That said, Microsoft upgraded us for free to Windows 10 when I entered a licence number for an old Dell computer we no longer use, so it might not cost you anything.

No Hardware Upgrades

This may come as a surprise to many of you from the Windows world, but Macs can not have things like SSD or memory storage upgraded after purchase. What you buy is what you get…forever. (This is one of the ways Apple makes their computers smaller, and probably more reliable, too) so make sure you get a powerful enough machine from the get go.

Ours is:

  • 1.8GHz dual-core Intel Core i5 processor,
  • Turbo Boost up to 2.9GHz,
  • 8GB 1600MHz LPDDR3 memory,
  • 256GB SSD storage,
  • Intel HD Graphics 6000;

Runs fine with plenty of space for navigation and the Mac OS.

I made the Boot Camp Windows partition 120 GB and that seems to work well. I also strongly recommend the WinClone utility to make a backup of the Windows partition, which the standard Apple backup utilities like Time Machine don’t. WinClone can also be used to change the Boot Camp partition size.

Port Challenged

Another way that Apple makes their machines small is by limiting the number of ports. On the Air there are two USB and one Thunderbolt.

That said, this is a trend right across the laptop market, so unless you buy some physically huge laptop it’s unlikely that it will have enough ports to use for a fully tricked-out navigation computer anyway.

We use the ports as follows:

  • Thunderbolt port with an adapter connected to our external daylight readable monitor on deck.
  • First USB port to a SeaLevel 4-port USB to serial box that has our GPS, AIS and Weatherfax inputs.
  • Second USB port to a 12-volt USB 4-port expander—we have a model that’s not made anymore, so if buying today I would get one like this—that connects to our deck mouse and keyboard, and chart table mouse.

We bought both of these boxes years ago for use with the old Dell, but they work fine with the Air.

Of course, we could use Bluetooth or WiFi for much of this stuff, but given that this is a mission-critical system, we prefer to connect with good old wires.

Backup

As I said above, I’m a great believer in having a hot spare navigation computer ready to go in case the primary bites the big one, so I installed Boot Camp and TimeZero, as well as all of our charts, on one of our two Macbook Pros that we use to run Attainable Adventure Cruising, thereby getting, in effect, a free spare.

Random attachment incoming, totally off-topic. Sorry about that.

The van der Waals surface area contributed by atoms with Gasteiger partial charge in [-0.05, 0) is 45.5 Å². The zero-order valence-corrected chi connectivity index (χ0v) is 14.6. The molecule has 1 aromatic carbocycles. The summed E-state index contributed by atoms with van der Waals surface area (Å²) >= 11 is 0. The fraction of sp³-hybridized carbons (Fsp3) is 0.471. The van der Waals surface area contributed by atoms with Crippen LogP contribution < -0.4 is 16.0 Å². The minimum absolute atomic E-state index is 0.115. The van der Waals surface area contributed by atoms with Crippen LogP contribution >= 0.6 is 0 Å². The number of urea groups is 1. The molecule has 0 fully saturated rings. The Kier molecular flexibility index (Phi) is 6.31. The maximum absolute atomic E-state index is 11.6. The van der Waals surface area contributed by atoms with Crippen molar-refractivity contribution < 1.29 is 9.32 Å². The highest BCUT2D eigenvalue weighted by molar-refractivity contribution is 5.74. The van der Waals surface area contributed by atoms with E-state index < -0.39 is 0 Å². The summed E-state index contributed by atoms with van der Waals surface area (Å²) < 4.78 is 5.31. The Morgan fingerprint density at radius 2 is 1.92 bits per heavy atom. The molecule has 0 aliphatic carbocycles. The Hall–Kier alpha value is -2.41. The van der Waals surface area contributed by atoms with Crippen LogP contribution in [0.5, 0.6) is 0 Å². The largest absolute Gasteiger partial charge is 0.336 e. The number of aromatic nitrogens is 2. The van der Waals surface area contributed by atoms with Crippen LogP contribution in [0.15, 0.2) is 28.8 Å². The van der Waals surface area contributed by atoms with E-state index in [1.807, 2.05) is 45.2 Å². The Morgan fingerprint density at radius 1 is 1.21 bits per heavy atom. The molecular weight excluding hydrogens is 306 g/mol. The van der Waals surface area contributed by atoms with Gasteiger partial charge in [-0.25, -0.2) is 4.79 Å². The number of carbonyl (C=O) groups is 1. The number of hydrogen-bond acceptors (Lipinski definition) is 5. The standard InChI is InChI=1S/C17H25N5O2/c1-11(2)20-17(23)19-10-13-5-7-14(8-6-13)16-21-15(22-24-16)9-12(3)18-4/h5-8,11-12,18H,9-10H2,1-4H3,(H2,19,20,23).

Obviously, if you are not a Mac user, this is not an option open to you and you will be faced with buying two Airs, but then if you are really going to have a hot spare, that will be the case no matter what computer you select.

The advantage of going the Mac route for the backup computer is that the programs we use day to day under Mac OS are firewalled off from the navigation programs running under Windows.

(While on the subject of backup, we also have an iPad in a waterproof case, and paper charts for most, but not all, of the places we cruise.)

Summary

Obviously, I did not look at every single laptop on the market that runs Windows 10 before settling on a Macintosh Air—I do have a life. And there is no question that I’m a Mac groupie who has drunk deeply from Steve Jobs’ jug of Koolaid—heck, I was an Apple dealer back in the day.

That said, I used Windows computers (UNIX too) exclusively and extensively for 15 years, so I have experienced both sides of the coin.

Based on that, I think that the Macintosh Air should be on everyone’s option list when shopping for a navigation computer to run Windows, since it delivers the best package of benefits for the price, and setting it up is well within the capabilities of most of us yachties; yes, even those who don’t have my technical background.

Come at the decision with an open and analytical mind and the Air may just surprise you.

And even if you don’t settle on an Air, I hope that the selection criteria I used will be useful to you in your quest to find a computer to run navigation software.

Further Reading

Comments

Selecting a computer to run navigation software is complex subject with a million details to parse. And the above is by no means intended to be the last word. So what computer do you use for navigation and what was your reasoning when selecting it? Please leave a comment.

One more thing, if you want to argue about the relative benefits of Macs and Windows, please take it some place else, since it’s really not relevant to this article and said debate always provokes high levels of emotion.

Disclosure

We paid the same price for our Macintosh computers and Time Zero as anyone else would and have no special relationship with Apple or Maxsea.